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Tuna with a Pine Nut Vinaigrette

Olive oil
Balsamic vinegar
Capers, drained
Minced garlic
Toasted pine nuts
Chopped parsley

Ahi, thick steaks preferably
Olive oil

Begin by adding equal amounts of olive oil and vinegar to a small bowl. The overall amount depends on how many you’re serving but trust me when I tell you that this vinaigrette stores well in the refrigerator! Add a handful of drained capers.

Add the garlic, the pine nuts, and then the parsley. Stir well and set aside.


Meanwhile, sear your tuna steaks to your liking.


Serve the vinaigrette at room temperature.

I poured some over the tuna steaks, but also served extra on the side.
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It’s just that good!!!

* It’s obvious from the photos at the top that Stéphane used shallots instead of garlic, and dill instead of parsley. This just shows how versatile the vinaigrette is!!!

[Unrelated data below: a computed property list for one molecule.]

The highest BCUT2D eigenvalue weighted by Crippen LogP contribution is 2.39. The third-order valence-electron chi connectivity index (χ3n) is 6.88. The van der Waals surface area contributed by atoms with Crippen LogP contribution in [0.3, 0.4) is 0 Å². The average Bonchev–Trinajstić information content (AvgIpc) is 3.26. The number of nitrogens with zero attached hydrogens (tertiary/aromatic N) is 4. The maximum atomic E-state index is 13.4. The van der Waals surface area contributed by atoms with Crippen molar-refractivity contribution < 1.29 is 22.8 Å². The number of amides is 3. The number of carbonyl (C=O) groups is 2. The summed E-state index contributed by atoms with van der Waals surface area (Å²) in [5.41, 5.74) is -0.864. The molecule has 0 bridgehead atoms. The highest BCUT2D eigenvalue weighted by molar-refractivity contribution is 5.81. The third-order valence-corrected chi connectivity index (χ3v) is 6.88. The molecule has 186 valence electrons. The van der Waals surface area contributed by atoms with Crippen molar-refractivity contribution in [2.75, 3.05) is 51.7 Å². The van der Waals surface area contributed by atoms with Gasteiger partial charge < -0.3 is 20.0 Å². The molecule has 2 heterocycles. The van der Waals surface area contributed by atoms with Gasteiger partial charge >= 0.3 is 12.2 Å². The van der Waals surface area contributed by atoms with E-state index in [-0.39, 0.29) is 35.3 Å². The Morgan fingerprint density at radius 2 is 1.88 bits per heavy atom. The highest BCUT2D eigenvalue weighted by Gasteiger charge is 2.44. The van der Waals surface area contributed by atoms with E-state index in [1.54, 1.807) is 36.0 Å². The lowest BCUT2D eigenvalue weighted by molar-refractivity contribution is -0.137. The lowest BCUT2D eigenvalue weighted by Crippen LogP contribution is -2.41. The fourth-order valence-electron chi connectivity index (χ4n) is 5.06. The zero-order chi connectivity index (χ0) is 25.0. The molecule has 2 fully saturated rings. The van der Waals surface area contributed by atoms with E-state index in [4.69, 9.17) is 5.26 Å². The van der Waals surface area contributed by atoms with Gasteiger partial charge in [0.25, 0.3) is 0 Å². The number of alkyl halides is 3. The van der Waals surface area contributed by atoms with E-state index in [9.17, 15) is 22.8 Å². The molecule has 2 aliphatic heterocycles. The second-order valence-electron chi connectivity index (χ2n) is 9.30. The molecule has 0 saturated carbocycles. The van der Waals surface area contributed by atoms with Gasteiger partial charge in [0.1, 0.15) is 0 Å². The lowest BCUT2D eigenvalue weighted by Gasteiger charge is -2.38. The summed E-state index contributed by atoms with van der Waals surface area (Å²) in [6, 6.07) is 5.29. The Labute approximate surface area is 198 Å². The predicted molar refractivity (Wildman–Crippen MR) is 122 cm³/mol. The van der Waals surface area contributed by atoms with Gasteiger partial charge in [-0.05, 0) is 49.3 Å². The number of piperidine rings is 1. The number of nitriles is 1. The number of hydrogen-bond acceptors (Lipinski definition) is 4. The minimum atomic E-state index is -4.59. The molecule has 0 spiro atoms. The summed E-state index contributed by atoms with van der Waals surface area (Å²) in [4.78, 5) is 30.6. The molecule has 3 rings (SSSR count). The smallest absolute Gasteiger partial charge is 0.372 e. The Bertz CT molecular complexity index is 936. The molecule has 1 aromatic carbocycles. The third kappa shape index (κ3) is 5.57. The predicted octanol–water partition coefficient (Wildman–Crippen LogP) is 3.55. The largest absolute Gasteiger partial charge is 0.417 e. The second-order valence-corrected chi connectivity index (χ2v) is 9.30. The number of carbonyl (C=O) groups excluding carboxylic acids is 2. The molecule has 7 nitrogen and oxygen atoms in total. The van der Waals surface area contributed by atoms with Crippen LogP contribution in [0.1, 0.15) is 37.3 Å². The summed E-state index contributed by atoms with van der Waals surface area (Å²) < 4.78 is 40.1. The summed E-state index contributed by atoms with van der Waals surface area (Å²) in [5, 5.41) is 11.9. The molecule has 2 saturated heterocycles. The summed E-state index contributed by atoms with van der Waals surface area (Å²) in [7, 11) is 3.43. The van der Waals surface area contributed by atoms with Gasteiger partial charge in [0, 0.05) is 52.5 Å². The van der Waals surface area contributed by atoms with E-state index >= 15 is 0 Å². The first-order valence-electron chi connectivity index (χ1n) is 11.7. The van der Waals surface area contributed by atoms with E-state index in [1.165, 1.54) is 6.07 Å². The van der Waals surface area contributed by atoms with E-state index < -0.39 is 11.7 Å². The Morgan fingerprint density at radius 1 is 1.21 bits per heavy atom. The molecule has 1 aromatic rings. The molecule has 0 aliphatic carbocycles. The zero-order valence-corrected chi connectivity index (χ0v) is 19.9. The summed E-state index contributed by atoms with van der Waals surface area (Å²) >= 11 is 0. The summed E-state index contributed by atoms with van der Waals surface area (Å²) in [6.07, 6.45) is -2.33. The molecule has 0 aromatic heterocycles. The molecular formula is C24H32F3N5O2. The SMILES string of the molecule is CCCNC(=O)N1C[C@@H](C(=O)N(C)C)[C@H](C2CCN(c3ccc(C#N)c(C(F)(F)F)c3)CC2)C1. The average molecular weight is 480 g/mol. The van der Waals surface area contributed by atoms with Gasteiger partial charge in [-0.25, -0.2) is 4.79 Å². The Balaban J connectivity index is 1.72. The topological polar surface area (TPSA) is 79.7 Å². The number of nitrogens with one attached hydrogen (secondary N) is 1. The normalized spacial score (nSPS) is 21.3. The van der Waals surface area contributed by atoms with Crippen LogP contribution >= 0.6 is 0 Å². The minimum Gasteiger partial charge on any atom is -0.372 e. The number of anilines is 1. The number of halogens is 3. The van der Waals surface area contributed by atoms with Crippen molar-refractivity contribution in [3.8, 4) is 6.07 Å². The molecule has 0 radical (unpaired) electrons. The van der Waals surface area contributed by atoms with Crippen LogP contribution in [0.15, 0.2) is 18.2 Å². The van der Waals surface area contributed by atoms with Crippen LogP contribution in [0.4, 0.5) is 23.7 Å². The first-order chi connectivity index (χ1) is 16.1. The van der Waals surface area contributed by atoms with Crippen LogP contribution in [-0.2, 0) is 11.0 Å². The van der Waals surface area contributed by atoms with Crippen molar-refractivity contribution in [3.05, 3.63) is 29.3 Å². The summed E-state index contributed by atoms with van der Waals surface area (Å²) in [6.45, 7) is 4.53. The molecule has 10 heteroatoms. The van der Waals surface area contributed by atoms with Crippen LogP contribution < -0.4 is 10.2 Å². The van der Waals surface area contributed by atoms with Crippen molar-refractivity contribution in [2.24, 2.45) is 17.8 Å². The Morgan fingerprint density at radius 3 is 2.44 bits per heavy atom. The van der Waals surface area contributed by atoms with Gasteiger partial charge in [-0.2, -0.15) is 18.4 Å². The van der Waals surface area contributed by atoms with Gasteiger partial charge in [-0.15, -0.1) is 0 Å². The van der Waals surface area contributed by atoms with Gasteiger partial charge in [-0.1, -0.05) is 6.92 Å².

White Bean and Tomato Salad

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Beans, beans, beans. The more I eat, the more I’m addicted! I really love making beans from scratch, because still love the idea of creating meals for pennies. And a pot of beans can be turned into multiple meals.

But I’ve also touted my loved of canned beans on this blog – especially canned Great Northern beans for making my white bean dips. And I love canned black beans, because they make fabulous black bean salads, or a quick black bean dip. So I keep canned beans on hand always.

Today I’m going to show you how simple and easy it is to make a bean salad – this time using Navy Beans, priced at $1.19 per can.

But what’s even better than canned beans being inexpensive, is that they’re extremely healthy, and can be dressed up however you want! Black beans lend themselves beautifully to Mexican and Southwestern dishes, but for me, personally, I keep my white beans for Mediterranean-inspired salads.

They can be a healthy and hearty side dish, or make a whole meal. And, they’re good year ’round, depending on the ingredients.

So today I’m making a navy bean salad with tomatoes, and topping it with capers, shallots, and chives, because chives have returned to my garden. You can add oregano or basil, or anything you want to this salad. That’s the fun of playing with bean salads! Enjoy!